If you have ever been around horses, you will be aware of the frequency with which horses injure themselves compared to other pets. This may be partly related to the flight rather than fight response horses have to certain situations. They also have a large body mass (often in excess of 500 kg) on a relatively thin support structure (limbs) which is poorly protected by muscle coverage. Horses are athletes and these factors combined, make severe injuries in the horse inevitable. Fractures represent a serious, potentially life-threatening injury in the horse.
Try not to panic, remaining calm is essential to help prevent further injury. The first thing you will notice is likely to be severe lameness. Your horse may be reluctant to put their foot to the ground and may be trembling and/or sweating in response to the pain. Put a headcollar onto the horse and try and keep them as still as possible. If your horse is outside leave him/her where they are and avoid walking the horse to a different location.
Fractures are often non-displaced at the time of injury, ie the bone fragments are still in alignment and excessive movement without sufficient support of the limb can cause these fragments to displace. This can cause transformation of a previously repairable injury into an irrepairable one. Have a good look all over the horse, do they have any other injuries? Large wounds can often divert the eye and appear to be the most severe injury whereas the lame leg probably has far greater implications for the horse and should take priority.
Unfortunately, in some catastrophic cases the limb may appear distorted and the fractured bone ends may penetrate the skin (open fracture). In either of these cases, euthanasia is always indicated. In any emergency situation involving your horse, contact your vet immediately.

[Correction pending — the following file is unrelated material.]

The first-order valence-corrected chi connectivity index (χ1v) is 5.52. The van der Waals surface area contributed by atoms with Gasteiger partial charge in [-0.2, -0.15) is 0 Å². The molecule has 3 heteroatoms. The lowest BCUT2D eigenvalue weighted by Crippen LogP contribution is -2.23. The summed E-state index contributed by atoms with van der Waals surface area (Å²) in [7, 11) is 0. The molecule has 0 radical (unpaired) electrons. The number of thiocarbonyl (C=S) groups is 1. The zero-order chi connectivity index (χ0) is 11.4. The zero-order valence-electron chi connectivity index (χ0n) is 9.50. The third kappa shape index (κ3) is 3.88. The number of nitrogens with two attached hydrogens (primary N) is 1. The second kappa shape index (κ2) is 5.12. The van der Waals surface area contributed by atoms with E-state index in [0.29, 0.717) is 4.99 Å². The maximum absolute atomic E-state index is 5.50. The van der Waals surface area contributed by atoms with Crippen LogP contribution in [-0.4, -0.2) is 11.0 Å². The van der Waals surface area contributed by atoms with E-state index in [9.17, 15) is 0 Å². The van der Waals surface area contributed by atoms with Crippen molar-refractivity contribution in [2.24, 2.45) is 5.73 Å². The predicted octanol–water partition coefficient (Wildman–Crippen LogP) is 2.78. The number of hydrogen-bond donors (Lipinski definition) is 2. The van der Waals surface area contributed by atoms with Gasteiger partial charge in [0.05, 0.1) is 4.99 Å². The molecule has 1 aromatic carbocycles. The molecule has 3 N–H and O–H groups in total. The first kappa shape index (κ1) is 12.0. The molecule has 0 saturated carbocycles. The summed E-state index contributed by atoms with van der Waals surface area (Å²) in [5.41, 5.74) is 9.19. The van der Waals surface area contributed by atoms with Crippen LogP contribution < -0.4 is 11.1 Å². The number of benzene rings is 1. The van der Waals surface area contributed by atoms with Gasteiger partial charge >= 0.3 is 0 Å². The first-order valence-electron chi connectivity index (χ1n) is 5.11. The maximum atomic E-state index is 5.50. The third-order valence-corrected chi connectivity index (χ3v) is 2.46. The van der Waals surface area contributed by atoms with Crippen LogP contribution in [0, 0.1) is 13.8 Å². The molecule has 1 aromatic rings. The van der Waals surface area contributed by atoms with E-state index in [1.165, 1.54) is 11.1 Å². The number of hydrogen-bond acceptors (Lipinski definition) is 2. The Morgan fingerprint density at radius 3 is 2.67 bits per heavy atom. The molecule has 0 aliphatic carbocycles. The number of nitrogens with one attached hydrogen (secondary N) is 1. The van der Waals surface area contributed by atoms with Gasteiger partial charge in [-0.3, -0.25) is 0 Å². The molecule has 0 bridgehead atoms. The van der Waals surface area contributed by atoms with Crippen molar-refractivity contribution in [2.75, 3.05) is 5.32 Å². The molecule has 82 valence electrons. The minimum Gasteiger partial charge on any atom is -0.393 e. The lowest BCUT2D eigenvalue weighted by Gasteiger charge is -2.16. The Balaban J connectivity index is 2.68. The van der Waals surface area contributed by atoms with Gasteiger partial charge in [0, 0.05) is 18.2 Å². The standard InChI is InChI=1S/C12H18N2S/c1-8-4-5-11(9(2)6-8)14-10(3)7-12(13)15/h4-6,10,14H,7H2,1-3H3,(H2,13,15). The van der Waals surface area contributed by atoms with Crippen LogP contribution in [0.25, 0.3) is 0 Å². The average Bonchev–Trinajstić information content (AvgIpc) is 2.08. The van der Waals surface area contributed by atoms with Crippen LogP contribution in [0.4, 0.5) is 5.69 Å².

Horses are often excitable following injury due to the inability to bear weight on all four limbs, therefore sedation may be required to examine the horse fully. Your vet will assess the extent of the injuries paying particular attention to the affected limb. A localised area of swelling, pain on palpation, muscular spasm and instability of the bony structures are indications that a fracture may be present.
Many equine practices now use portable digital radiography, if this is available, radiographs of the affected area can be performed immediately. If the horse needs walking to a power source or transportation to a referral hospital, the limb will be splinted to provide support.
Radiography (x-rays) is the main diagnostic imaging modality used in the diagnosis of fractures. Multiple views may be required to determine the extent of the injury. In some cases small, non-displaced fracture lines are impossible to visualise on radiography immediately following the injury. It can take up to two weeks for a fracture line to develop, therefore radiography may be repeated at a later date.